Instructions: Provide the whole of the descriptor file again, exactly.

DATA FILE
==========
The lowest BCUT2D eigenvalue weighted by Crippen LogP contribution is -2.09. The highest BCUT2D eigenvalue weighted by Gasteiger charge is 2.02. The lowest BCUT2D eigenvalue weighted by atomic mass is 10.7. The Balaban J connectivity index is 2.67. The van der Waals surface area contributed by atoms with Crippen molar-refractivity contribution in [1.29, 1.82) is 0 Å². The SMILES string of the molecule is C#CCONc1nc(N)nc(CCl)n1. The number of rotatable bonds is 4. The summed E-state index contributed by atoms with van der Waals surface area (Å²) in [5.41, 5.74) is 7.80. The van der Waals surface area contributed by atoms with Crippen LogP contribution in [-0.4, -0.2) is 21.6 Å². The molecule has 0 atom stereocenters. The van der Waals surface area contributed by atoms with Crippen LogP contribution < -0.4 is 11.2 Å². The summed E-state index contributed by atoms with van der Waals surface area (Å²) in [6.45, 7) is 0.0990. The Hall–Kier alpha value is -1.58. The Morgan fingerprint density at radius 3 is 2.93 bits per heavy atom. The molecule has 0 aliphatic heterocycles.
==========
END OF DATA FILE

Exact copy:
The lowest BCUT2D eigenvalue weighted by Crippen LogP contribution is -2.09. The highest BCUT2D eigenvalue weighted by Gasteiger charge is 2.02. The lowest BCUT2D eigenvalue weighted by atomic mass is 10.7. The Balaban J connectivity index is 2.67. The van der Waals surface area contributed by atoms with Crippen molar-refractivity contribution in [1.29, 1.82) is 0 Å². The SMILES string of the molecule is C#CCONc1nc(N)nc(CCl)n1. The number of rotatable bonds is 4. The summed E-state index contributed by atoms with van der Waals surface area (Å²) in [5.41, 5.74) is 7.80. The van der Waals surface area contributed by atoms with Crippen LogP contribution in [-0.4, -0.2) is 21.6 Å². The molecule has 0 atom stereocenters. The van der Waals surface area contributed by atoms with Crippen LogP contribution < -0.4 is 11.2 Å². The summed E-state index contributed by atoms with van der Waals surface area (Å²) in [6.45, 7) is 0.0990. The Hall–Kier alpha value is -1.58. The Morgan fingerprint density at radius 3 is 2.93 bits per heavy atom. The molecule has 0 aliphatic heterocycles.